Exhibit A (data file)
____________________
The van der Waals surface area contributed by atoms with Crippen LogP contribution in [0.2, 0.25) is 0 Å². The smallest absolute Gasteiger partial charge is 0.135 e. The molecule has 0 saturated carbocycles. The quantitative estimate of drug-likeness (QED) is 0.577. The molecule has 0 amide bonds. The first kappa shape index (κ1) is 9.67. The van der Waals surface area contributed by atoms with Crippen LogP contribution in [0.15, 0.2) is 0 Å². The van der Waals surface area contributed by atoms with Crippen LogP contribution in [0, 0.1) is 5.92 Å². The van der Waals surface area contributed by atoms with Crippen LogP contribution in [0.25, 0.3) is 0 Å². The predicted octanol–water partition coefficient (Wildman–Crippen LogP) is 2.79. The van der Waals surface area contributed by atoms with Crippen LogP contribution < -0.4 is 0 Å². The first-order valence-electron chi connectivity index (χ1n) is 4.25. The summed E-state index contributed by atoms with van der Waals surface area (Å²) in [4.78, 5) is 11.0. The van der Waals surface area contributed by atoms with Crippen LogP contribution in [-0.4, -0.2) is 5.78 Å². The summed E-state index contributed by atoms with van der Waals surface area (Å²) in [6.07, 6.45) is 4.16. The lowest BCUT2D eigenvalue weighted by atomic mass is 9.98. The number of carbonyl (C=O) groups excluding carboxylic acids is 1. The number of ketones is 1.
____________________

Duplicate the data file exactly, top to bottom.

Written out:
The van der Waals surface area contributed by atoms with Crippen LogP contribution in [0.2, 0.25) is 0 Å². The smallest absolute Gasteiger partial charge is 0.135 e. The molecule has 0 saturated carbocycles. The quantitative estimate of drug-likeness (QED) is 0.577. The molecule has 0 amide bonds. The first kappa shape index (κ1) is 9.67. The van der Waals surface area contributed by atoms with Crippen LogP contribution in [0.15, 0.2) is 0 Å². The van der Waals surface area contributed by atoms with Crippen LogP contribution in [0, 0.1) is 5.92 Å². The van der Waals surface area contributed by atoms with Crippen LogP contribution in [0.25, 0.3) is 0 Å². The predicted octanol–water partition coefficient (Wildman–Crippen LogP) is 2.79. The van der Waals surface area contributed by atoms with Crippen LogP contribution < -0.4 is 0 Å². The first-order valence-electron chi connectivity index (χ1n) is 4.25. The summed E-state index contributed by atoms with van der Waals surface area (Å²) in [4.78, 5) is 11.0. The van der Waals surface area contributed by atoms with Crippen LogP contribution in [-0.4, -0.2) is 5.78 Å². The summed E-state index contributed by atoms with van der Waals surface area (Å²) in [6.07, 6.45) is 4.16. The lowest BCUT2D eigenvalue weighted by atomic mass is 9.98. The number of carbonyl (C=O) groups excluding carboxylic acids is 1. The number of ketones is 1.